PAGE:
Donald Macleod focuses on Delalande and Marais's early years.
This week Donald Macleod celebrates the life and music of Marin Marais and Michel-Richard De Lalande, successors to Lully at the Sun King's court.
The viol player Marin Marais's cache of admirers has grown in numbers since Gérard Depardieu appeared in a film based loosely on the musician's life. Prior to cinematic fame, according to Jordi Savall, who created the film's award winning soundtrack, Marais's legacy was valued in the main by fellow violists, musicians and musicologists.
Marais was the most brilliant bass violist of his generation. According to the eighteenth century chronicler, Evrard Titon du Tillet, after a mere six months Marais's virtuosity had outstripped his teacher's, a famous exponent of the instrument, Monsieur de Saint-Colombe. If we're to believe Tillet, while his teacher felt he had nothing more to show him, such was his passion to learn that Marais then hid underneath the secluded hut where his reclusive teacher would play, to listen, learn and further his own technique.
Marais's brilliance as a violist attracted the attention of Lully, the all-powerful Superintendant of the King's Music. Thereafter Lully took Marais under his wing, giving him a job in 1675 playing viol in the Opera orchestra; an appearance as the character "Dream playing a viol" in Lully's "Atys" brought Marais to the notice of Louis XIV. Officially he became "viol player in the Royal Chamber" on 1st August 1679. Figures vary wildly but Marais' legacy numbers something in the region of 500-700 pieces for the viol, published in five books, offering something for every occasion and standard of player. While some demand technical skill and advanced standards of musicianship, others were written with the less proficient performer in mind. His fertile and inventive imagination also turned to the publication of a landmark series of Trios and stage works.
This pairing brings Marais together with Michel-Richard Delalande, a composer who's probably best known through his contribution to church music, in particular the "grands motets" that formed an important part of royal services at Versailles. The 77 authenticated grand motets Delalande produced and then reworked over almost fifty years are widely regarded as reaching the high point of a genre that had been passed on by Lully and Henry Du Mont, the grand motet's creator. However Delalande also wrote ballets, entertainments and divertissements for the royal palaces and more famously suites of instrumental music for the King to enjoy during his meals.
Born a year after Marais, in 1657, Michel-Richard Delalande became the most pre-eminent composer at the court of Louis XIV. His was something of a rags to riches story. Rising from humble beginnings, after forty-three years of royal service, he was one of the few musicians who could afford his own coach, a three storey house in Paris, a country house, and an apartment near the Chateau at Versailles as well as a substantial collection of art and silver.
The popularity of Delalande's music extended far beyond those privileged enough to be able to attend the King's Mass. After 1725 and with the creation of Concert Spirituel concerts in Paris they were regularly performed for a wider public.
The story begins and indeed ends for these composers in Paris. The son of a shoe-maker, in 1667 at the age of ten, through the auspices of a well placed uncle, Marais is admitted to the prestigious royal church of Saint-Germain-l'Auxerrois choir school. There his path converges for the first time with Delalande, the son of a Parisian tailor. For both of them the musical training they receive there offers both education and social advancement.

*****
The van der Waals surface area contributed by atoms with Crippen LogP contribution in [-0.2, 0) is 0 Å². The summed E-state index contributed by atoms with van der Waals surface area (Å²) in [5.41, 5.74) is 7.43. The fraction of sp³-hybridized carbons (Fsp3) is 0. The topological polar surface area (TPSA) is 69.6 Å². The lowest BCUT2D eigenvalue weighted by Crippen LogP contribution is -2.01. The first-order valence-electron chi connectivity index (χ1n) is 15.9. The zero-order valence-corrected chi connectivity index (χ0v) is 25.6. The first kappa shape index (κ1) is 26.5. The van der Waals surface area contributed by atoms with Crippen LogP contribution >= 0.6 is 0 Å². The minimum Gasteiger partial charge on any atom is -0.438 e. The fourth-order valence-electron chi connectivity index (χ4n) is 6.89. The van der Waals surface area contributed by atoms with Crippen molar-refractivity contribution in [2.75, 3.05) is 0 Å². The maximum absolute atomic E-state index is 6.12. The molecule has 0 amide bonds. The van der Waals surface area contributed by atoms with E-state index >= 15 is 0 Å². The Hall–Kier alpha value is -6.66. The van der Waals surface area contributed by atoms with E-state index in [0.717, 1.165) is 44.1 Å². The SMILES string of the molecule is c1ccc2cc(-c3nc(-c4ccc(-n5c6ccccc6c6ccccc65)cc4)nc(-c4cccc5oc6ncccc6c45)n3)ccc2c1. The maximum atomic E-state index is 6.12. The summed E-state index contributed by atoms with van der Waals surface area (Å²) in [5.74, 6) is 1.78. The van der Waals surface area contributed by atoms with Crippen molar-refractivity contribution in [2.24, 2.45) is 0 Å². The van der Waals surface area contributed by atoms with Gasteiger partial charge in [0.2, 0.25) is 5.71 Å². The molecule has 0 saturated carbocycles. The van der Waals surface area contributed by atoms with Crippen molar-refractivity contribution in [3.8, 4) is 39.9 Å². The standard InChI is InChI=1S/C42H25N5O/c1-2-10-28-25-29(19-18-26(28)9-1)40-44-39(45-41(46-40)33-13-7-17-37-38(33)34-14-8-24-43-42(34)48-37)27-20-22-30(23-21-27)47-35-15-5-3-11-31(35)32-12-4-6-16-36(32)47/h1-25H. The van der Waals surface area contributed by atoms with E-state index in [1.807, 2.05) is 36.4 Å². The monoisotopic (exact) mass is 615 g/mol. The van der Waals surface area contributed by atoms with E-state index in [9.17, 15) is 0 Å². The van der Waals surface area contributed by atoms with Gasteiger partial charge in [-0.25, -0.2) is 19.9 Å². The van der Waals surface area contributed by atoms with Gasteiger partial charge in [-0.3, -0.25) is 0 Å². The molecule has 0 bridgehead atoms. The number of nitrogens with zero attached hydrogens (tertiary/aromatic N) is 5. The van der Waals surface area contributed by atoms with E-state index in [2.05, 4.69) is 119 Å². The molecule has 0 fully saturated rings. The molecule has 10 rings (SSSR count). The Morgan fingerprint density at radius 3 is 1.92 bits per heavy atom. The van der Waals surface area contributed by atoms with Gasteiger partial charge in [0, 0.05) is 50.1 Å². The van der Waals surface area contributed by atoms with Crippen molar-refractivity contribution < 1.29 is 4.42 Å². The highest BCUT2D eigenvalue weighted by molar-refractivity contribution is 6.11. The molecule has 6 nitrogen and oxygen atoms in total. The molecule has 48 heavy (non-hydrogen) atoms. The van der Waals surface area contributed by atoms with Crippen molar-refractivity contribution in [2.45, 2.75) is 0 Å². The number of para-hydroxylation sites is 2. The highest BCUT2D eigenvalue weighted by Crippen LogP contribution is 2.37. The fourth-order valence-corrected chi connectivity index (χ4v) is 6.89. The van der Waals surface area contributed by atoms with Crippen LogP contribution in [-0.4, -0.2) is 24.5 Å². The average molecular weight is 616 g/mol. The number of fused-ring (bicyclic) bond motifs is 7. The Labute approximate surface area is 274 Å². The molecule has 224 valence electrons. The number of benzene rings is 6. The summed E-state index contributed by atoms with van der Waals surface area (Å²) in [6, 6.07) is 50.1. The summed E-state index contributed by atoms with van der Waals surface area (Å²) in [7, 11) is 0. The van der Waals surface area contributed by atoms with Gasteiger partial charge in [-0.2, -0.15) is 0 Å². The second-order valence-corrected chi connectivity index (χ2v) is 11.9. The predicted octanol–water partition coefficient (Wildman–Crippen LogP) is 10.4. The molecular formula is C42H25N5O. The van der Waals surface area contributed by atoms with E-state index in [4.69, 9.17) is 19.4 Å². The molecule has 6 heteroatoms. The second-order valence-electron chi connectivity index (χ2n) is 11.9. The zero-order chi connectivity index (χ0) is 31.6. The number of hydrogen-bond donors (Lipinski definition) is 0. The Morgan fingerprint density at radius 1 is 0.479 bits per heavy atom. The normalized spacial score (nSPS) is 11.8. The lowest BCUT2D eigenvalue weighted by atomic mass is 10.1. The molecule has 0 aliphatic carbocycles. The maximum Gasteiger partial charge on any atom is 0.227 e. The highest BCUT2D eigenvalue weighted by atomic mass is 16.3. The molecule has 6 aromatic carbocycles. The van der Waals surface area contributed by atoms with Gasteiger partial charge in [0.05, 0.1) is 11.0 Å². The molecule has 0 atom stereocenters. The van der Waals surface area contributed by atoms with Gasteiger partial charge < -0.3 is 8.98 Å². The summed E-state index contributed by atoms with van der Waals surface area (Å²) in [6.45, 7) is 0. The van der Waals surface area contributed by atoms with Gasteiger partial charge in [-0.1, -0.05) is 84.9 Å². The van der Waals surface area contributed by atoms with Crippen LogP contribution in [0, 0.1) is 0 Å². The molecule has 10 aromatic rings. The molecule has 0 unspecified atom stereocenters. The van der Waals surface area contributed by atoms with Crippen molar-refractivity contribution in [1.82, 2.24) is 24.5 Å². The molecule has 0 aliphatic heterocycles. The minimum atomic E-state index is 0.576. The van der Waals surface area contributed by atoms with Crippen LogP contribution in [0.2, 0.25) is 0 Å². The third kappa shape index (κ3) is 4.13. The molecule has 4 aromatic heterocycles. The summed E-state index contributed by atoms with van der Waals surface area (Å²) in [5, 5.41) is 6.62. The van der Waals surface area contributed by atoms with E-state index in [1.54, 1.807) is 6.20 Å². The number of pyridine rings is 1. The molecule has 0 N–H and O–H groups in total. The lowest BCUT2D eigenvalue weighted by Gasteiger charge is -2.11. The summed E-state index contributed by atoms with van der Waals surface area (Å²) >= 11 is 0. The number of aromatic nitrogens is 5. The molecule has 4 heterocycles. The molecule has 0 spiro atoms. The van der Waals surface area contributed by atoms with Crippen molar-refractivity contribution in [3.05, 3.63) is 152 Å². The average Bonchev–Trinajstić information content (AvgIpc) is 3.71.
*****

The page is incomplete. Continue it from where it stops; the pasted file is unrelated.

Donald Macleod on Delalande's seeking to impress Louis XIV and Marais's work with Lully.
In 1683 the court of Louis XIV moved to Versailles and the King held a competition to appoint four chapel music masters and composers. Ambitious and talented, Delalande was one of the young candidates hoping to impress the King. Meanwhile, under the aegis of Lully, Marais's career was progressing. Presented by Donald Macleod.
Donald Macleod focuses on how Lalande and Marais achieved fame and fortune.
During his term as conductor at the Paris Opéra, Marais would enjoy the biggest success of his career with the production of "Alcione" in 1706. Meanwhile the tragic death of his two daughters brings Delalande closer to the King. Presented by Donald Macleod
Donald Macleod on how Louis XIV's death in 1715 brought changes for Delalande and Marais.
The death of Louis XIV in 1715 marked the end of royal patronage for Marin Marais. It also saw him rise to new heights of creativity. Shortly after that he astonished the musical world by publishing his most ambitious book of viol music to date. It was a period of change for Delalande too, with a reduction in his duties at court and the mounting of a new stage work in which Louis XV took part. With Donald Macleod
Donald Macleod focuses on Delalande and Marais's varied interests in their final years.
Donald Macleod concludes this week's series with a look at Marais and Delalande's varied interests in their final years. Once his days of royal patronage were over Marais returned to Paris, moving eventually to the area in which he'd been born. There he tended his garden, played backgammon, gave concerts and promoted the sales of his published music. Blessed with several generous pensions, Delalande lived very comfortably, revising his church music while gradually relinquishing his royal duties to a younger generation of musicians.